The White House Office of Management and Budget (OMB) predicts the federal deficit will hit $890 billion by the end of 2018 and exceed $1 trillion by 2019.
“An American Budget: Mid-session Review,” published by OMB in July, projects the federal budget deficit will grow by about $420 billion per year, crossing the $1 trillion mark in 2019.
OMB expects the deficit to peak in 2020 and begin declining between 2021 and 2023.
‘A Second-Order Concern’
Gary Galles a professor of economics at Pepperdine University and a policy advisor for The Heartland Institute, which publishes Budget & Tax News, says the real problem is the fundamental inefficiency of nearly all government spending.
“I would begin by going back to basics: budget deficits are a second-order concern,” Galles said. “The big concern is that the only spending by government that Americans’ ‘general welfare’ can be advanced by is spending that provides benefits that exceed their costs, where they spend our resources better for us than we would ourselves. But since those in government know us less well and care about us less than we do ourselves, their ability to benefit us by spending our money for us is very small.”
Calls Forecast Unsurprising
Romina Boccia, a research fellow in federal budgetary affairs and deputy director of the Roe Institute for Economic Policy Studies at the Heritage Foundation, says no one should be surprised by the prediction of a trillion-dollar federal deficit.
“For a few years now, we knew the deficit would reach trillion-dollar levels,” Boccia said. “That has to do with the spending growth in entitlement programs. That has to do with the aging of U.S. society, especially the retirement of the Baby Boomers. They are now retiring at a rate of more than 10,000 people each day. As they become eligible for Social Security and Medicare, and the fact that the Republicans were unable to repeal Obamacare, those are the three primary drivers of the deficit.”
Spending More and More
Boccia says federal disaster aid and the Consolidated Appropriations Act of 2018, signed into law by President Donald Trump in March of this year, have contributed to the budget gap.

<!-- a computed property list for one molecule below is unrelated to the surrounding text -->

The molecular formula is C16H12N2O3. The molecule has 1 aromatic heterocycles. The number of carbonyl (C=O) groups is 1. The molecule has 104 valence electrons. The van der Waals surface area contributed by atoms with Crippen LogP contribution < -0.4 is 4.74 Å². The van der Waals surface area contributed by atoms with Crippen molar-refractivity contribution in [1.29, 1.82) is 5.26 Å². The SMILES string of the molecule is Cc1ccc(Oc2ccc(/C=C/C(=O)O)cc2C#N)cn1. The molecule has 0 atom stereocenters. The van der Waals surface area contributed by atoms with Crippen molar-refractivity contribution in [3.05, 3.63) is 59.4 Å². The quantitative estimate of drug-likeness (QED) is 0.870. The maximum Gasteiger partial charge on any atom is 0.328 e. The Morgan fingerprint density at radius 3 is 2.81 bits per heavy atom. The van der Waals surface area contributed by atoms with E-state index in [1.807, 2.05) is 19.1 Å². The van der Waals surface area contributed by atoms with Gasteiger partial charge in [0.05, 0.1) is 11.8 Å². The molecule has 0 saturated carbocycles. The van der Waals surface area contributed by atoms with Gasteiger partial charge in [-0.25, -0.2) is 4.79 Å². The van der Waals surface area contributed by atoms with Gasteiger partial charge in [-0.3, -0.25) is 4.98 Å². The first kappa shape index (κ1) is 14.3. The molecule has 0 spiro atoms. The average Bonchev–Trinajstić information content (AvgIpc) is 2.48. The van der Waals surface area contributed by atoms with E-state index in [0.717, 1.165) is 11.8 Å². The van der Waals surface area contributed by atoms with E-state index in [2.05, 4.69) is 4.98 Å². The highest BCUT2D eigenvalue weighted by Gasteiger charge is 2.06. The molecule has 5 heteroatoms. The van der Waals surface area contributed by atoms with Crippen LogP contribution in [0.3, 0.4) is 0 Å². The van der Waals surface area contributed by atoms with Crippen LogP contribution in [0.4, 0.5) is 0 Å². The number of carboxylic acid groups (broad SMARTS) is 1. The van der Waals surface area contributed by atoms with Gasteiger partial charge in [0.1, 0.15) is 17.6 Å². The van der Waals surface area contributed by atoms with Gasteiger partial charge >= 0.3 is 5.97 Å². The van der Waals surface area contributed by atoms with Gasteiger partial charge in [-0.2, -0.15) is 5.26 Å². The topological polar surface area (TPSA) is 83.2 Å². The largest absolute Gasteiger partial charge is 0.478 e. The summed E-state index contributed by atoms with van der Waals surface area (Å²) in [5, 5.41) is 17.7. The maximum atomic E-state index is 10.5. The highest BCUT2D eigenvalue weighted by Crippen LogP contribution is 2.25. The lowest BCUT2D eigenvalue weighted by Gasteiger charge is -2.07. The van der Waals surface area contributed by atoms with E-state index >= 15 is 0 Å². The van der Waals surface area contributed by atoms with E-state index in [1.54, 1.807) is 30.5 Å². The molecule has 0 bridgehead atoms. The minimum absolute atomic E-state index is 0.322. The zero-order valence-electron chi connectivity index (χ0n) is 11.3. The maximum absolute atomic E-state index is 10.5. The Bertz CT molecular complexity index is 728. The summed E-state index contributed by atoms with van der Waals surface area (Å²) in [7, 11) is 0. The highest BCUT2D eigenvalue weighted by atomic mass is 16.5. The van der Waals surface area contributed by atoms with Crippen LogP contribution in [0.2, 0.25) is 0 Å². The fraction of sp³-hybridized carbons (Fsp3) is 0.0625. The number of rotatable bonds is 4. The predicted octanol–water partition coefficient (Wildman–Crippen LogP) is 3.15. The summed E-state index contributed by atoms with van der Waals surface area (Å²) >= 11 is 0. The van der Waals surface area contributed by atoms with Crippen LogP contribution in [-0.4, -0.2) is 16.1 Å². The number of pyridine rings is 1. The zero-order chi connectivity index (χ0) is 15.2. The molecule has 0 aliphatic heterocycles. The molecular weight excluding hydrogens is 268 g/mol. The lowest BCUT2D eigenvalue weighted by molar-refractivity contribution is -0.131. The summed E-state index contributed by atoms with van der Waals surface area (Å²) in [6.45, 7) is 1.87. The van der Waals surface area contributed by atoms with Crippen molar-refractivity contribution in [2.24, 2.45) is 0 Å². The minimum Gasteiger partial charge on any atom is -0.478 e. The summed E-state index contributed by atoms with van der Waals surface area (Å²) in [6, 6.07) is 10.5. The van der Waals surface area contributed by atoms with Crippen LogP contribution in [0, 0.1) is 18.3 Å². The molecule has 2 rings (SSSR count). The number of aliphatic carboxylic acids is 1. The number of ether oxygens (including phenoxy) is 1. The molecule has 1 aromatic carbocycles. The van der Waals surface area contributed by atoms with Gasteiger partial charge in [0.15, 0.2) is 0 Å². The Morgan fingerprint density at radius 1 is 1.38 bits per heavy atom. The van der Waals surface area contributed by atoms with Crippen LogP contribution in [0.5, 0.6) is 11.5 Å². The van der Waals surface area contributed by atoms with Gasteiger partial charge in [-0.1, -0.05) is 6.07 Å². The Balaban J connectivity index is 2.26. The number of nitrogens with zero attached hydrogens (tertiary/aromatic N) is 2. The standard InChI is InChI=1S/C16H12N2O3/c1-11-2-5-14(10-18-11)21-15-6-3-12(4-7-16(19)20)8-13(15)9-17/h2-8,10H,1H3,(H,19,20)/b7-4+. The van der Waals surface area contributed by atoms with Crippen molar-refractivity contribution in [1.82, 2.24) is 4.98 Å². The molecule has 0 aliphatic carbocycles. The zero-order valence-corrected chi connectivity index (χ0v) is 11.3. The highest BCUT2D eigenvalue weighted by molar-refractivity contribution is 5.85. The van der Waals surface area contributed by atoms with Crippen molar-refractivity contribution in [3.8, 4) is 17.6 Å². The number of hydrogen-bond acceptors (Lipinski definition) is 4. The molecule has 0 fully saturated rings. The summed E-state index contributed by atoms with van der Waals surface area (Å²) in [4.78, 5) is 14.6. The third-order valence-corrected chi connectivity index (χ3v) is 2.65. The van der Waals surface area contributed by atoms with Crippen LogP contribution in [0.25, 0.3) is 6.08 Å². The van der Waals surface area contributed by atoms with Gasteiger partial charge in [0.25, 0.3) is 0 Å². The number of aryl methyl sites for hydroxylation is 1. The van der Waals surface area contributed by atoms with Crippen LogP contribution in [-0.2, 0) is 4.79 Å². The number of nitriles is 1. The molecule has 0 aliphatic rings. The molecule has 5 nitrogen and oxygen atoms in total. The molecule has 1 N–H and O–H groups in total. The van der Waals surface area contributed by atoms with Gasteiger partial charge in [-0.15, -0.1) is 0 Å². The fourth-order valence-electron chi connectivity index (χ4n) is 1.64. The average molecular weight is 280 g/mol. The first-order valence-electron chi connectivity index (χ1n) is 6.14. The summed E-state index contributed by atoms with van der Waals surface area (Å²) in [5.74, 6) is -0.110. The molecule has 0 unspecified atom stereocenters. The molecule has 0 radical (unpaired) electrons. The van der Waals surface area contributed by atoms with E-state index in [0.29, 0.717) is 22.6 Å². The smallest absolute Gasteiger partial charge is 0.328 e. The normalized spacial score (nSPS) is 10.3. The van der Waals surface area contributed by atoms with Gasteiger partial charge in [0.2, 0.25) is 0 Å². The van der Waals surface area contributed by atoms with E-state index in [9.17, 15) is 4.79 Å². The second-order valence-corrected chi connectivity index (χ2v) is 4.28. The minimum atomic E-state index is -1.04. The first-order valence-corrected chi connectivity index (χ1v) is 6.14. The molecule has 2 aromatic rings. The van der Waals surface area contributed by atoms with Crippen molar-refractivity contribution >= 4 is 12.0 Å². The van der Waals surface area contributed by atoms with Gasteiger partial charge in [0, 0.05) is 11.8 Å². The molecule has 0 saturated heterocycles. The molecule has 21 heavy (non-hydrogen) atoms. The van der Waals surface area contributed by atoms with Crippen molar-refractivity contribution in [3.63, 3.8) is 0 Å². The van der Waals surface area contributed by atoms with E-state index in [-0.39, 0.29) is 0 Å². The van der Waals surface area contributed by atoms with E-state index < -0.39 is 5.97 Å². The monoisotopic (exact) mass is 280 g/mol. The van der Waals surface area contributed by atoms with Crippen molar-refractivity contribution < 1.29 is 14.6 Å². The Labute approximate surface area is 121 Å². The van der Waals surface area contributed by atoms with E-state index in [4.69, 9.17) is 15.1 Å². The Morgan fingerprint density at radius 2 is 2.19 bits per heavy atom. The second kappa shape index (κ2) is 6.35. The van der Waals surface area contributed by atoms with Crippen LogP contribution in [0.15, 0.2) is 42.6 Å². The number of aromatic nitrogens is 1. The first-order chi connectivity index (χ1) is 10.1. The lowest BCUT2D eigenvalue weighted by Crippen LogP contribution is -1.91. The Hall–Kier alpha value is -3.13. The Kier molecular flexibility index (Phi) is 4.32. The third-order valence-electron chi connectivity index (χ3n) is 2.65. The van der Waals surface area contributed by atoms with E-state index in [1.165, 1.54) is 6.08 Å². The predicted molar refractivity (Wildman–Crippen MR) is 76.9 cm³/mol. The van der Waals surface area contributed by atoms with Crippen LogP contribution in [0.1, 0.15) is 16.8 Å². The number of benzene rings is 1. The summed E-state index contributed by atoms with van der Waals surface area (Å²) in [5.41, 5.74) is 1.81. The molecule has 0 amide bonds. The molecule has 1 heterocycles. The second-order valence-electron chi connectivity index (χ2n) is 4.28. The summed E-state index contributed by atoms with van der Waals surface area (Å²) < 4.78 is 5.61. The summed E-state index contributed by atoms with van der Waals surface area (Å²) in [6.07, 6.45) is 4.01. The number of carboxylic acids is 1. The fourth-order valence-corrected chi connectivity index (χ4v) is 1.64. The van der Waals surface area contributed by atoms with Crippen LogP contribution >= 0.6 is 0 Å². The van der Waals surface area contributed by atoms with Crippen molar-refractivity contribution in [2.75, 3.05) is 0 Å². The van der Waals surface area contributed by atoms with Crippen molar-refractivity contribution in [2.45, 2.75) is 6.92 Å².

“In regards to discretionary spending, when President Trump made a budget deal with Congress and then passed into law a massive omnibus spending bill that increased discretionary spending by $300 billion over two years in 2018 and 2019, that is absolutely having a major impact on the short-term deficit. If you think back not too long ago, there were a multitude of emergency-spending supplemental bills to react to various natural disasters that occurred, including the hurricanes in Florida and Texas. Congress passed massive spending packages to address those.”
Boccia says Congress is acting irresponsibly when it comes to the national government’s finances.
“They haven’t cut any spending, they haven’t reformed any of the entitlement programs, they did not repeal Obamacare, as they had promised. They just keep adding to the federal budget and keep adding on the spending side.”
Cutting the Spending Knot
If the government stuck to its core functions, the deficits and high taxes would be eliminated, Galles says.
“Most of what government does makes us worse off, Galles said. “If government continues to grow, tax rates will have to rise. If we limited what government spends to what it does well enough for us to want it to, the underlying cause of the most pressing issues would be addressed, and the government would be much, much smaller. We would not have the deficit and debt issues we face now. Only after that issue is resolved does the question of paying for worthwhile spending by taxes versus deficits—future taxes—come up, with the main issue being when the benefits will be received.”
Galles says few people realize cutting taxes without reducing spending necessarily results in future tax hikes.
“It is worth remembering that whenever government spends more, it is promising to pay for it, so a tax cut today that causes a deficit is really not a tax cut to that extent; it is only a tax deferral that will worsen future tax burdens,” Galles said. “Those future burdens need to be recognized and incorporated in our understanding, though they are routinely ignored.”
Boccia says Congress’ lack of spending restraint will hit the taxpayers eventually.
“It doesn’t help that they cut taxes without cutting spending to pay for it,” Boccia said. “What we’re doing now is taxing less and spending more.”